The Difference Between Benign and Malignant Tumors
posted by Oncology | May 18, 2017
Tumors are swollen masses in parts of the body caused by an abnormal growth of tissue. Certain tumors, such as “solid tumors” (a tumor that doesn’t contain any liquid or cysts, and includes sarcomas, carcinomas and lymphomas), can be either benign or malignant. Do you know the difference?
Malignant tumors are cancerous. They divide without control and invade other tissues nearby. They can also spread to other parts of the body through the blood and lymph systems. Forms of malignant cancer include:
A benign tumor is a non-cancerous tumor. This means the tumor does not invade nearby tissue or spread in the body, and is therefore much less risky. However, certain benign tumors can still pose health risks and require treatment.
There are several types of benign tumors:
Causes of benign tumors include:
Many cases of benign tumors don’t require treatment, and doctors will monitor the tumor to make sure it doesn’t cause problems. If symptoms are becoming an issue or threatening other organs, surgery may be required to remove the tumor. In some cases, medications or radiation therapy might be used as well. Your doctor will help determine the best course of action for you.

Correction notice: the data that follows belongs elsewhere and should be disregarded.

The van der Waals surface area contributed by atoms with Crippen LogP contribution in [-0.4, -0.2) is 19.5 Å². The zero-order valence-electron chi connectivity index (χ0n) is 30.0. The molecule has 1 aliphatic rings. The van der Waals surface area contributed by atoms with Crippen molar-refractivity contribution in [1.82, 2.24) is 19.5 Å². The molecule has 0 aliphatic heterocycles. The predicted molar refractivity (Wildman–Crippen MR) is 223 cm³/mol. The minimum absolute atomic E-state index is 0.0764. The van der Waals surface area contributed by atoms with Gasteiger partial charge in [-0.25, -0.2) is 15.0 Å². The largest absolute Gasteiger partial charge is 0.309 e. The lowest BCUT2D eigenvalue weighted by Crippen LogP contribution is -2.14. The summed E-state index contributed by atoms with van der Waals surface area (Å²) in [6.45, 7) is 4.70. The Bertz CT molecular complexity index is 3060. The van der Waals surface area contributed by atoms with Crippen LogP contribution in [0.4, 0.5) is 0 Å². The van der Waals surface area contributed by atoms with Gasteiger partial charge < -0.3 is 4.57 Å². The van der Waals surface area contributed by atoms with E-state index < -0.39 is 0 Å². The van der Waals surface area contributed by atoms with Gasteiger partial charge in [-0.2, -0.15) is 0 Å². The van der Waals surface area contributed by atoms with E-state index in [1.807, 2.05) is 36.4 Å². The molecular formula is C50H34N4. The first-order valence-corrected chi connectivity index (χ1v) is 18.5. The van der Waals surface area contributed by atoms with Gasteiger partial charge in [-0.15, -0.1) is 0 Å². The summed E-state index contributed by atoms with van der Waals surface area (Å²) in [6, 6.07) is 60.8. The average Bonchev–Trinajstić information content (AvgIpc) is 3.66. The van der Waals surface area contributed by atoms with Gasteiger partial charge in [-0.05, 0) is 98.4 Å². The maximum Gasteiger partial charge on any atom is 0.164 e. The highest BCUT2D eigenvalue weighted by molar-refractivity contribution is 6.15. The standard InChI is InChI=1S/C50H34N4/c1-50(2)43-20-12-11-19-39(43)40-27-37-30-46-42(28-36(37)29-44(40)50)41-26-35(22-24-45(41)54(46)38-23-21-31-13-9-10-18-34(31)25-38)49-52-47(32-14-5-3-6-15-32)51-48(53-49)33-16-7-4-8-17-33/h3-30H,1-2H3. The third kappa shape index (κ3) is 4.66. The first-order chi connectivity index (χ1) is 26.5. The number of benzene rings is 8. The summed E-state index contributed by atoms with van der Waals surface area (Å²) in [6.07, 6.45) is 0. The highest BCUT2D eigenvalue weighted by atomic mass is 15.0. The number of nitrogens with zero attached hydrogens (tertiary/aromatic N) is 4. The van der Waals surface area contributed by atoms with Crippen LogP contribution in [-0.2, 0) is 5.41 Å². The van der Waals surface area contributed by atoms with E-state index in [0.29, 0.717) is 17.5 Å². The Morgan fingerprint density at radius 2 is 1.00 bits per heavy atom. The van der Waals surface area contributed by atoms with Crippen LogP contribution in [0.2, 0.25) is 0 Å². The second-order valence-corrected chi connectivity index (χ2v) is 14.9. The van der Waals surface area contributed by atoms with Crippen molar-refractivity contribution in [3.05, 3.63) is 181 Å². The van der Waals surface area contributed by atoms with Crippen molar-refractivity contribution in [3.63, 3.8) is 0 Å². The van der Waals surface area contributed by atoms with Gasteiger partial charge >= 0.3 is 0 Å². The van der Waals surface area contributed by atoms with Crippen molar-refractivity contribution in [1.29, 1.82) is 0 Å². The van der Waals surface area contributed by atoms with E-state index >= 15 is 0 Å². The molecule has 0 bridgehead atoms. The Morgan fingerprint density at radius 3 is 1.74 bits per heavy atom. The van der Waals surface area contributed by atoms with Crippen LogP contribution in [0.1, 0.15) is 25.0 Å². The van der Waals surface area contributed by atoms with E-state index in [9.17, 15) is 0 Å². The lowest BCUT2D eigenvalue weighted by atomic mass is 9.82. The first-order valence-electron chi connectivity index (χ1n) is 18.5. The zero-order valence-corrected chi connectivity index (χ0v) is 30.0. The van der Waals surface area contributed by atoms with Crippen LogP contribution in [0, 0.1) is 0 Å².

*Note: No two cancer cases are alike. None of the statements herein are designed to suggest a “one size fits all” approach, and each case will be evaluated individually.
“‘Malignancy’ definition.” National Cancer Institute Dictionary of Cancer Terms. https://www.cancer.gov/publications/dictionaries/cancer-terms?cdrid=45771
“‘Solid tumor’ definition.” National Cancer Institute Dictionary of Cancer Terms. https://www.cancer.gov/publications/dictionaries/cancer-terms?cdrid=45301
“Benign Tumors.” WebMD. http://www.webmd.com/a-to-z-guides/benign-tumors-causes-treatments#1
This information is not intended to replace the advice of a medical professional. You should always consult your doctor before making decisions about your health.
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